Jan. 26, 2005 - The squeaky wheel gets the grease.
In the case of Bonny Clark, perhaps the squeakiest of them all, there were no exceptions to the rule.
The Marana resident and several dozen members of her Continental Ranch community celebrated the installation of a new stop light at the intersection of Wade and Silverbell roads Jan. 23 with a ceremonial ribbon cutting and a collective "thank you" to the many who helped make hope a reality.
After a few words of appreciation, Marana Mayor Bobby Sutton handed a pair of oversized scissors to Clark for the chop, signaling a culmination of a more than two-year fight for a traffic signal at the entrance to her neighborhood.
Dressed from head to toe in traffic-light fashion - red, green and yellow - Clark cut the ribbon as the crowd cheered on.
"Too often in life we don't stop and say thank you," she said. "Today was about gratitude and appreciation and to let the community know that working together we can accomplish good things."
Sutton acknowledged that the light wouldn't have happened without the effort of the community.
"Bonny and her neighborhood worked very hard on this," Sutton said. "It was a very well-organized project and it's exciting when something like this happens."
In October 2002, Clark decided it was time to stop complaining and do something proactive about the problematic intersection, which also serves as the Northwest Fire Department's access to Silverbell Road.
During her campaign, Clark knocked on the doors of her neighbors and distributed flyers detailing her cause. She met with town officials and traffic engineers to discuss the problems she saw happening at the intersection.
"It fell on deaf ears pretty much the first time," she recalled. "I was frustrated and kind of gave up for six months."
But her passion for the cause renewed when problems persisted. She contacted town officials again and assured everyone that she "wasn't going to go away."
She dug up accident reports, had her husband Bob take pictures of accidents happening at the intersection and urged the fire station to get proactive about the issue.
"I said I'd bring my shovel and help them start digging whenever they were ready," she said.
Her persistence paid off June 18, 2003 - the day before her birthday - when officials from the mayor's office surprised her with a cake and a message letting her know that she'd won her battle.
"When Bonny sets her mind to do something, clear the decks," said her husband, Bob Clark. "She knows how to get what she wants and I admire her for it. That light would never have gone up if it weren't for Bonny pushing."
Sharon Woolridge, Marana Unified School District transportation supervisor, wrote one of the more than 100 letters to town officials in late 2002 urging the installation of a light. She said a light would make crossing the intersection safer for school children who cross both morning and afternoon.
Letters came from far and wide, including some from the fire department, police, school officials and various friends and relatives. Clark still has copies of them all in a red binder, which contains the hundreds of documents and letters from the campaign.
David Hoefke, who started a neighborhood watch program in Continental Reserve, said he was forced to take Silverbell north and make U-turns as far down as Coachline some days.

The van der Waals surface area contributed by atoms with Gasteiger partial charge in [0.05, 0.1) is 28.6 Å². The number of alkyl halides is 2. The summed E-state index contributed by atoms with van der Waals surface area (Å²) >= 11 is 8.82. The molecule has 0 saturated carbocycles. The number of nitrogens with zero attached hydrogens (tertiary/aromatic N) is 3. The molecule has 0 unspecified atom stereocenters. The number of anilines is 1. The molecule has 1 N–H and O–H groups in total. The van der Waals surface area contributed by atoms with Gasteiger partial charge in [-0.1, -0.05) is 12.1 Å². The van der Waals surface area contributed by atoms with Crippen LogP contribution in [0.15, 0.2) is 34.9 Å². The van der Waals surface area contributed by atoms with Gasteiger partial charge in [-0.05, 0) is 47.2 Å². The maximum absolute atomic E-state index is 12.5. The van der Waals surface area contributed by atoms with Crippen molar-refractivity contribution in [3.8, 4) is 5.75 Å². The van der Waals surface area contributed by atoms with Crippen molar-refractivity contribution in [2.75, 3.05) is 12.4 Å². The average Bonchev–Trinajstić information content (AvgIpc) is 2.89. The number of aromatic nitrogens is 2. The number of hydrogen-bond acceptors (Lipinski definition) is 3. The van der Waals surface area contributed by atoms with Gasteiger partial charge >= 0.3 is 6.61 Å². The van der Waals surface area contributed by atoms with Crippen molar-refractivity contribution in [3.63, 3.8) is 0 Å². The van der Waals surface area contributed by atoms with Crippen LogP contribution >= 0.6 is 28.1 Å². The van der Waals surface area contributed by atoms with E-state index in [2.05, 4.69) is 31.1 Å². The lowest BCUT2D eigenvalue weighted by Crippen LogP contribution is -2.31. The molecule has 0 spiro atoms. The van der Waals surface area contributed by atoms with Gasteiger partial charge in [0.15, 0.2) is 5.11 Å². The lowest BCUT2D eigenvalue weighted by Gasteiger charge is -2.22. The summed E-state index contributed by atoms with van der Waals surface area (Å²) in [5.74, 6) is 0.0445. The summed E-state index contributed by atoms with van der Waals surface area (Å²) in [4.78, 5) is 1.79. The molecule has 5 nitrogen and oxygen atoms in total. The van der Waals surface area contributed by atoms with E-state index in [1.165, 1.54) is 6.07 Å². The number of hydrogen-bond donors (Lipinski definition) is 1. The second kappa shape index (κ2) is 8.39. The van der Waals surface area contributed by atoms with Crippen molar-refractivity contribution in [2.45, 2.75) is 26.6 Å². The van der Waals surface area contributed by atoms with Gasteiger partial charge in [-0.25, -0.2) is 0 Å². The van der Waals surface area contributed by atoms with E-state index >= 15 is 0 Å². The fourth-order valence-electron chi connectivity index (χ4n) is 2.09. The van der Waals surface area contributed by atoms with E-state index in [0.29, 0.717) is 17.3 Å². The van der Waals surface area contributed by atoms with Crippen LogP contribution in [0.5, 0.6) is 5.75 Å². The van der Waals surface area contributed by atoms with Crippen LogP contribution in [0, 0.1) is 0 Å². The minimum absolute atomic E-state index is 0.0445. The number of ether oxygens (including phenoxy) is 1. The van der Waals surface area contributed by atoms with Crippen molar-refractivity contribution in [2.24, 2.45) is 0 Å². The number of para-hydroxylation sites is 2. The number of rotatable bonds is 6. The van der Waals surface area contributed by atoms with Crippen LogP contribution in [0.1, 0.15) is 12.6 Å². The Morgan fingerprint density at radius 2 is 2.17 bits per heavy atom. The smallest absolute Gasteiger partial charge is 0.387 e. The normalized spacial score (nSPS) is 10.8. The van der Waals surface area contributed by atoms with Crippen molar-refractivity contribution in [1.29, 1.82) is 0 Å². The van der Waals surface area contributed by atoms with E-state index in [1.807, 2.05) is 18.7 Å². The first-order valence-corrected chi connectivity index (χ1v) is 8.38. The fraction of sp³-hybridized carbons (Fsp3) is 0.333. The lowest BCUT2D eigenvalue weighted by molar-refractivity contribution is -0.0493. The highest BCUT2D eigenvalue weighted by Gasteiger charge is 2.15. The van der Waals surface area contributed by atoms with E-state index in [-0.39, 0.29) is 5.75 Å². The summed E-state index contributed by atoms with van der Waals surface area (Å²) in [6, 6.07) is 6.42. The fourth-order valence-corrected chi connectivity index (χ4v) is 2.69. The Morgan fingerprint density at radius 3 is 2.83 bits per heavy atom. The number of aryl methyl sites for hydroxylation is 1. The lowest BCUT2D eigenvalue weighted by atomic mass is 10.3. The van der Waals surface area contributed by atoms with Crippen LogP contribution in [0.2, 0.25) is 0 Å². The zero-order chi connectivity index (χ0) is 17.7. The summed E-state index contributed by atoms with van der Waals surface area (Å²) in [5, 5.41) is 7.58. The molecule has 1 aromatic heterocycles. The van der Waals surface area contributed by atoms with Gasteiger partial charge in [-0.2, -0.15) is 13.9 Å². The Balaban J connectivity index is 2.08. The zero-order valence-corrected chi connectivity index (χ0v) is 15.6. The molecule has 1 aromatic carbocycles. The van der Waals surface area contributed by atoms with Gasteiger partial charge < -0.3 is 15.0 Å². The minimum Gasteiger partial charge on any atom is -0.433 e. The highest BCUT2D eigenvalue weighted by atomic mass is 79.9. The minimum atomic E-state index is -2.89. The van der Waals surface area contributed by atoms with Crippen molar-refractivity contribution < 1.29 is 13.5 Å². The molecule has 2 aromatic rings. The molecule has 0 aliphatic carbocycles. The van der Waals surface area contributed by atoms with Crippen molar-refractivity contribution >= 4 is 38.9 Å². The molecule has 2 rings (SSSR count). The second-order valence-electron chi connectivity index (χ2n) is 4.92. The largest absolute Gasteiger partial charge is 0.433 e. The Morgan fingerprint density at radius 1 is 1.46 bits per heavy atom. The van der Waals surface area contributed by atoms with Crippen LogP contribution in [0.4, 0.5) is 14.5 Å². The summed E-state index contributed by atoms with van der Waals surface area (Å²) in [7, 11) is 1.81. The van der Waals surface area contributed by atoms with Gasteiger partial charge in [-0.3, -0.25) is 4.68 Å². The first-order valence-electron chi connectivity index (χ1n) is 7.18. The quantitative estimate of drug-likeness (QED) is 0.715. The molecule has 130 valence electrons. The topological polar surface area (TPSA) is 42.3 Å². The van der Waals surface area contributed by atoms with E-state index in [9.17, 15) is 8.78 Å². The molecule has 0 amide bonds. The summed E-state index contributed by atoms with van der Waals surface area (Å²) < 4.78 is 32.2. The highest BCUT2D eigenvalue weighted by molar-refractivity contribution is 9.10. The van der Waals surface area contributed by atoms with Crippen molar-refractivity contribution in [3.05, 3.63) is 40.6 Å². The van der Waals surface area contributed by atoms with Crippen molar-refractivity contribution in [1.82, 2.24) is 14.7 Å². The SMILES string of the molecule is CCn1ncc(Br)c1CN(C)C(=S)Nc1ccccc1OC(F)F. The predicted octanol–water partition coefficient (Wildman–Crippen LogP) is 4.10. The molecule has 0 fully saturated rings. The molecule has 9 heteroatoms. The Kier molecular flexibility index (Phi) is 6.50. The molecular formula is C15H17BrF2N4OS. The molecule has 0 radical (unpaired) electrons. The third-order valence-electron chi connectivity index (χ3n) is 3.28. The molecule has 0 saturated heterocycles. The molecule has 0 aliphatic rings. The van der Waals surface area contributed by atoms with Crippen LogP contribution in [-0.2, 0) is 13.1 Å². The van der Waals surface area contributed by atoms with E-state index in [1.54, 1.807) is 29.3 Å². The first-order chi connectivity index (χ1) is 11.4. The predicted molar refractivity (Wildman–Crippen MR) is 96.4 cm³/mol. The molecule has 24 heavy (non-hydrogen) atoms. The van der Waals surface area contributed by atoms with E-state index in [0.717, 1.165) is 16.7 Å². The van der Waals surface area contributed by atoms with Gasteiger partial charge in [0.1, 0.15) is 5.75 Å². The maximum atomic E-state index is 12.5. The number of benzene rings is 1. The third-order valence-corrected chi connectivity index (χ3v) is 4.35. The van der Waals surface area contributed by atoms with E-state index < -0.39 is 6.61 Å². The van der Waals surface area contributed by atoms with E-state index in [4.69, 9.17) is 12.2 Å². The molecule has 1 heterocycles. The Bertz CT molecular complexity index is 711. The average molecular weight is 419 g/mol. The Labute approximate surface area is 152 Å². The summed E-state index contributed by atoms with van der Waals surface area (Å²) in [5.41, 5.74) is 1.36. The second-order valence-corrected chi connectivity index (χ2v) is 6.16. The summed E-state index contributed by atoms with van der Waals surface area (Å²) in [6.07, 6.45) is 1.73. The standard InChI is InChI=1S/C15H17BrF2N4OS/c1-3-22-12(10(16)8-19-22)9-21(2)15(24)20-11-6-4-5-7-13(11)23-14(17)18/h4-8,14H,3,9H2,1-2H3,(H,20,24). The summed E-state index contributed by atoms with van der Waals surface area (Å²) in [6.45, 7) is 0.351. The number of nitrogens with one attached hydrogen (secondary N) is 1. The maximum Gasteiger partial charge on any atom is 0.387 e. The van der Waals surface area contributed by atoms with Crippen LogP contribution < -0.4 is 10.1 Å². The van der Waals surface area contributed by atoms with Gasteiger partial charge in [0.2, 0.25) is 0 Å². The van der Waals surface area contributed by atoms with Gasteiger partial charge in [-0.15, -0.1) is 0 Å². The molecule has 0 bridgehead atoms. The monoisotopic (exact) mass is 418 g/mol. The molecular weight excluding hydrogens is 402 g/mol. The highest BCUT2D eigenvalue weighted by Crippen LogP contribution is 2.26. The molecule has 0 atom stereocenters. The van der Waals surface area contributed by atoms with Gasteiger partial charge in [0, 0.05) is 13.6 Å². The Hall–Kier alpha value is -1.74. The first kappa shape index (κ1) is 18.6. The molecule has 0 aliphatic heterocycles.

"For two years that I was living here, I never made a left-hand turn out of here," he said. "I saw the problems. It was Russian Roulette."
Adhering to Clark's concerns, the Marana Public Works Department eventually conducted a study in May 2003 that found a traffic signal was warranted at the intersection, said Fernando Prol, traffic division manager.
A copy of the study obtained by the EXPLORER details traffic volumes at the intersection increased significantly, about 21 percent, since the last studies were conducted in November 2002.
The study stated it is expected that traffic volumes will continue to increase at a significant rate as development in the area is completed. It also detailed the difficulty of left-hand turns and that three right-angle accidents "that would have been correctible by a traffic signal" had occurred at the intersection in a one-year period, between March 2002 and March 2003.
In light of these findings, the designing process began and construction followed. In all, the project cost slightly more than $300,000, Prol said.
The new signal has preemption capabilities that now allow fire fighters to receive an immediate green light when leaving the nearby station. Prol said it also was taken into consideration that a school bus drops children off in the area.
"It was an ideal location for a traffic signal," he said. "There were a lot of factors that brought this about."
Fire Captain Hampton Jensen said Northwest fire fighters already appreciate the light, which was activated earlier this month.
"This area is so large now that we're actually getting a significant number of calls in this area," he said. But there shouldn't be any more hang-ups for the department, even during a busy rush hour.
"It's easily going to shave off our northern responses anywhere from 20 to 30 seconds," Jensen said. "We have some intersections where all four lanes can see you approaching. This is not one of them. This is one of those intersections that we have to slowly poke our way out and clear lane by lane."
Now that it's all said and done, Clark admits, all along the project was more than just about a mere traffic light. It was about caring for others in her community.
"It's about people and saving lives," she said. "Thirty seconds could be the difference between life and death."
Clark took a moment to thank Prol after the ribbon cutting and said it wouldn't be a reality if it weren't for his dedication.
"He deserves a promotion and a raise," she said.